Champion for Education

Scholar Tine Sloan named to California Commission on Teacher Credentialing, which she will lead as chair

Tine Sloan is, in a manner of speaking, going home. The UC Santa Barbara associate teaching professor in the Gevirtz Graduate School of Education has been appointed by Gov. Newsom to the California Commission on Teacher Credentialing (CTC), which sets all policies for credentials in the state. What’s more, commissioners unanimously elected her chair.

Sloan, who will retain her position at the university, previously spent 11 years as a non-voting member of the CTC representing the University of California system. In her new appointment, however, she will play an integral role in shaping the commission’s work in the coming year.

“As the chair,” she said, “there’s a greater responsibility to shape the agenda, respond to stakeholders, and work closely with staff to solve problems. The governor’s office is setting a positive tone for collaboration — which will help the Commission build interagency strategies to solve some of our larger challenges in education.”

California, the most diverse state in the union, presents no end of challenges and opportunities. With 6.2 million students speaking more than 200 languages, 315,000 teachers and nearly a thousand school districts, the state frequently creates the national template for educational policy and innovation, Sloan said.

“People will tell you this everywhere: In K-12 education and in teacher education everybody looks to see what California and New York are doing,” she said.

Consider the issue of teacher preparation. California, Sloan noted, is deep into figuring out how to ensure teachers are ready for the classroom on Day 1 of their careers.  How does the state assess that?

“In our field there exists paper-and-pencil multiple choice tests on how to teach,” she said. “These are ill-suited for assessing how you actually perform in a real classroom with real kids. So now we have very complex performance assessments, where you submit video of your classroom, and artifacts of your teaching, like your lesson plans and student work — things that help us ensure that you are successfully doing the actual work of teaching. California was a critical leader in this effort, which is now nationwide.”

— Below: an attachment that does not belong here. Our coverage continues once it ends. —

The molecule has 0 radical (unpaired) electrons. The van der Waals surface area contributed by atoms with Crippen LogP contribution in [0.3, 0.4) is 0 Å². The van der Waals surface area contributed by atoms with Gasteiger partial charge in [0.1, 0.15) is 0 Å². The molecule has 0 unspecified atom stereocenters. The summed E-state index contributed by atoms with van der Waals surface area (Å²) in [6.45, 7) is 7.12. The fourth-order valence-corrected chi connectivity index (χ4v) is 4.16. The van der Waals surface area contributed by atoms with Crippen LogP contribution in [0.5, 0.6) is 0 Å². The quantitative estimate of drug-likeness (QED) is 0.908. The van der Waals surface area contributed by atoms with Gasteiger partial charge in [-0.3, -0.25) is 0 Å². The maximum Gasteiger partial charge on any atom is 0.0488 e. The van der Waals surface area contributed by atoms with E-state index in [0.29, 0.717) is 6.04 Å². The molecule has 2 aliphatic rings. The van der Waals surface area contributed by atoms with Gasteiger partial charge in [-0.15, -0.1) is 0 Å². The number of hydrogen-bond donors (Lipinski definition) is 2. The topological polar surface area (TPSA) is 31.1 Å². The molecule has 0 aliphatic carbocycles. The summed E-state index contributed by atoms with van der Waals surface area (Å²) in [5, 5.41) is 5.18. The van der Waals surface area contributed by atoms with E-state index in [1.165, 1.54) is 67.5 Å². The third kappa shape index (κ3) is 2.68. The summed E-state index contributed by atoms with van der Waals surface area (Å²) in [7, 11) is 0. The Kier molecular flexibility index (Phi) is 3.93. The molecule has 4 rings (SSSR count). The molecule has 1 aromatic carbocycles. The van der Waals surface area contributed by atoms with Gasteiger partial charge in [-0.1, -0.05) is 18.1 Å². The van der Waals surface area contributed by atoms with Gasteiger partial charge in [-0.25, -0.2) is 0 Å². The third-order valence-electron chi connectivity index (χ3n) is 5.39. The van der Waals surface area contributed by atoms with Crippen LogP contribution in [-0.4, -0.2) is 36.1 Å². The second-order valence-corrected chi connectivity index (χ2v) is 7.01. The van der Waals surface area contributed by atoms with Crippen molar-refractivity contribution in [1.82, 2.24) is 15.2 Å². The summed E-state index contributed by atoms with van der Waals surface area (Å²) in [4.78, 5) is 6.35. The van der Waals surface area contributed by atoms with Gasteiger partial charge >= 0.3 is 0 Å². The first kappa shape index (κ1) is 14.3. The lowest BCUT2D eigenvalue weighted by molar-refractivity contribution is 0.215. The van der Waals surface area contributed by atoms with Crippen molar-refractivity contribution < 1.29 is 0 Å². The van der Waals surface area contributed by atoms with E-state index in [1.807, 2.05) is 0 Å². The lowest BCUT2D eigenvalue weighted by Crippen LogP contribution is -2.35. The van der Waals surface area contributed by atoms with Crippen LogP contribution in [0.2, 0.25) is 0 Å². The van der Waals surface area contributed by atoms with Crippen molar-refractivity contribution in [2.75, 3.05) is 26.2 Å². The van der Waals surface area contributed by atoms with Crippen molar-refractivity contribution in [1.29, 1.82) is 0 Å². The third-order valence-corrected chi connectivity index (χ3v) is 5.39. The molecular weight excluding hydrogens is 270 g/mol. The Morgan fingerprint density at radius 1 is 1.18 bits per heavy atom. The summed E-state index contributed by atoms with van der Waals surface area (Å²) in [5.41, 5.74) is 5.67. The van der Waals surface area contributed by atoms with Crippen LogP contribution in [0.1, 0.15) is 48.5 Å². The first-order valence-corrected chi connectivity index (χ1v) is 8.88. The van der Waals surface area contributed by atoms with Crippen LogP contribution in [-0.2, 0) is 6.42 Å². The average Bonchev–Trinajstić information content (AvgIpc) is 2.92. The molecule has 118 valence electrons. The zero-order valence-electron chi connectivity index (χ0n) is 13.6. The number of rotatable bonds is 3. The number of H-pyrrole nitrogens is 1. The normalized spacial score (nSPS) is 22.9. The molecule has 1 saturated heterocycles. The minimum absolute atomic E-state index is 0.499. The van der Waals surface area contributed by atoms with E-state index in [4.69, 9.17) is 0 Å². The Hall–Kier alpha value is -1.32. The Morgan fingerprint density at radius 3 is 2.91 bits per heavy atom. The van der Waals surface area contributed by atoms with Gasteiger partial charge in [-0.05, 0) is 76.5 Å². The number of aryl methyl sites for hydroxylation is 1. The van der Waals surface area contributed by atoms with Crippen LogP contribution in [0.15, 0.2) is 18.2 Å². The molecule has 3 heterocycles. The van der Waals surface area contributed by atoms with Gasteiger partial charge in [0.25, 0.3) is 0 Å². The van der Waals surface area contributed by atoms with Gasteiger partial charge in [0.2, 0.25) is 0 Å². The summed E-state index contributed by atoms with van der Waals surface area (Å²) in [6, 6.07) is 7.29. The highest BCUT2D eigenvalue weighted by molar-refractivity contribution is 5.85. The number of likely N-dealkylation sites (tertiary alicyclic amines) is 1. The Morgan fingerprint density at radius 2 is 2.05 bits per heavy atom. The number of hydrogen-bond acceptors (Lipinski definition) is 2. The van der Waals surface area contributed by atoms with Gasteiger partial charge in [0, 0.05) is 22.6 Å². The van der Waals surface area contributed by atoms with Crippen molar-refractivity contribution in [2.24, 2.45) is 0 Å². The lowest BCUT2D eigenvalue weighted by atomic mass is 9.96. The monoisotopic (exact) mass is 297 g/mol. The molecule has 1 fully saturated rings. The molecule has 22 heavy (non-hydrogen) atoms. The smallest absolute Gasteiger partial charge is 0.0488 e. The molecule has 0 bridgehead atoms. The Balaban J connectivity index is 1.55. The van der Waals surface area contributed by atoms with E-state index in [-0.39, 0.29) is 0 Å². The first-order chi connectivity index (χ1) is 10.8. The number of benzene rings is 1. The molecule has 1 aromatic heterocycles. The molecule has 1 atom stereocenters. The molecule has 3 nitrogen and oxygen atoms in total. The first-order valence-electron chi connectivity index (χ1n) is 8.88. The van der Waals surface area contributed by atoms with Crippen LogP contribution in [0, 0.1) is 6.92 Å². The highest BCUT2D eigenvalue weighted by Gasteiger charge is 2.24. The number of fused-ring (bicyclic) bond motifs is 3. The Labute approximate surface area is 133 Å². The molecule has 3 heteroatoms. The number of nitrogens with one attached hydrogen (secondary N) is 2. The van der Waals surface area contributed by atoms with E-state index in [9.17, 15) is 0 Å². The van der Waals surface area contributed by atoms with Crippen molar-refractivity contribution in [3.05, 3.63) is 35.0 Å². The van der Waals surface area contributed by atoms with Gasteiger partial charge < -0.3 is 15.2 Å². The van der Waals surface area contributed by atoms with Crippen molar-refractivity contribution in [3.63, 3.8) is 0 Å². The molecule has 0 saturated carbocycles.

Sloan succeeds Linda Darling-Hammond, one the world’s most respected researchers in teacher education. She was appointed president of the State Board of Education by Newsom in February.

Looking ahead, one of California’s top challenges — indeed, across the country — is a shortage of qualified teachers,” Sloan said. In the school year 2017-18 the state credentialed a little more than 16,000 teachers — and had 24,000 job openings. The state used to certify as many as 30,000 teachers, she added.

“We’ve had a 75% drop in a decade in the number of teachers we prepare,” she said. “And while the numbers are inching up, there are still too many under-prepared teachers in classrooms. Worse, under-prepared teachers are disproportionately placed in high minority and high poverty schools.”

Attracting and preparing top-quality people as teachers represents an enormous challenge for the state.

“Teaching is complex and it’s hard and you have to be well prepared to do it justice — to do your students’ justice,” she said. “Every other high-performing country invests heavily in the preparation of their teachers. Places like Singapore, Finland, Shanghai and Australia wouldn’t dream of putting a teacher in a classroom after 120 hours of a summer program. They don’t understand why in the world the U.S. would do that. It’s a part of our fabric that we have to figure out.”

Sloan took the job, she said, because she thinks the state’s problems have solutions. They won’t be easy or cheap, but they have to be found because the state’s future depends on them.

When she pondered taking the job, the key question was, What are we trying to do? In short, “What’s our ‘why’?” she explained. “Because that’s what you have to look to when things get tough. It took me about two seconds because my ‘why’ has always been, my whole professional life, about making schools a better place for children.”

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